A long time ago, in a small rural district far, far away, I began teaching 12 little third graders. I was part of the early eMINTS program in that district, and I taught third grade there for three years. Then I moved on to teach fourth grade in a larger district nearby. I taught the heck out of fourth grade for ten years, and then five years ago made the best move of my career. Despite my instinctual fear of middle schoolers, I accepted a position teaching our district's gifted program for grades 6-8 and K-1 (the little ones didn't scare me). Turns out, middle school tweens are AWESOME people. Who knew?!?! Best. Move. Ever.
I like to keep it real, y'all. I want everything we do in my class to be engaging and relevant for the students, as well as challenging them to learn and grow and see the world more clearly or in a new way. I expect my students to give their best, to be kind, and to keep an open mind. Everything we do has a purpose, and I make sure that my students understand what that purpose is. I want our classroom to be a welcoming, joyful place.
I get a lot of crayon pictures of myself titled "Best Teacher Ever". Do those count? I think they do.
Truman State University, BA History, 2000 Truman State University, MAE Elementary Education, 2001 University of Missouri-Columbia, EdSp Mental Health in the Schools, 2008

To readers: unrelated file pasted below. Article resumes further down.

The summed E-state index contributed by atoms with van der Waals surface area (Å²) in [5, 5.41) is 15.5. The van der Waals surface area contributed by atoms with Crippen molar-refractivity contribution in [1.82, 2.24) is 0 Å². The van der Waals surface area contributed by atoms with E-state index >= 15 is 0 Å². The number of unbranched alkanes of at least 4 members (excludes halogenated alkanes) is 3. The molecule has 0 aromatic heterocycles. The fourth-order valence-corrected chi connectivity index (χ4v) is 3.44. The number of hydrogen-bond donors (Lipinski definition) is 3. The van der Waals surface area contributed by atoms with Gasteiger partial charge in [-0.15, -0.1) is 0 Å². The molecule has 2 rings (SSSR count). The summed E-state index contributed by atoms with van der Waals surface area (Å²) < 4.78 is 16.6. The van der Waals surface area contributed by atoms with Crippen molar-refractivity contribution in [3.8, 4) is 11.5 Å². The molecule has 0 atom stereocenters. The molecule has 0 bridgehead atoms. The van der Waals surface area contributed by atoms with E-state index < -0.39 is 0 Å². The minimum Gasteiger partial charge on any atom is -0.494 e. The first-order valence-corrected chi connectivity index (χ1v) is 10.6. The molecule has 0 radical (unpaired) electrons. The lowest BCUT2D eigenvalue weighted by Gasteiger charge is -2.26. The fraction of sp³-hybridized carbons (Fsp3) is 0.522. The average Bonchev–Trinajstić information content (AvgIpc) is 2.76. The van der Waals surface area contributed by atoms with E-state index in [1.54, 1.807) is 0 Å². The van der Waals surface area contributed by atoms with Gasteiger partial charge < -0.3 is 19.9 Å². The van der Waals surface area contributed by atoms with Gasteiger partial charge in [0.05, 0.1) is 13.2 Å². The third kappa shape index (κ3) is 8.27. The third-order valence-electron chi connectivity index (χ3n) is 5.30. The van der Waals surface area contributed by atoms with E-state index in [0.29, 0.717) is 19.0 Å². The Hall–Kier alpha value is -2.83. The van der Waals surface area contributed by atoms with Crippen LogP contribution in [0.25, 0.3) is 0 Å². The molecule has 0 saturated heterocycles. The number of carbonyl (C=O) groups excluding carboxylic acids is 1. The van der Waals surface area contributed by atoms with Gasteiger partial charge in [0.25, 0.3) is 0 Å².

“Once, on ancient Earth, there was a human boy walking along a beach. There had just been a storm, and starfish had been scattered along the sands. The boy knew the fish would die, so he began to fling the fish to the sea. But every time he threw a starfish, another would wash ashore. "An old Earth man happened along and saw what the child was doing. He called out, 'Boy, what are you doing?' " 'Saving the starfish!' replied the boy. " 'But your attempts are useless, child! Every time you save one, another one returns, often the same one! You can't save them all, so why bother trying? Why does it matter, anyway?' called the old man. "The boy thought about this for a while, a starfish in his hand; he answered, "Well, it matters to this one." And then he flung the starfish into the welcoming sea.” ― Loren Eiseley, The Star Thrower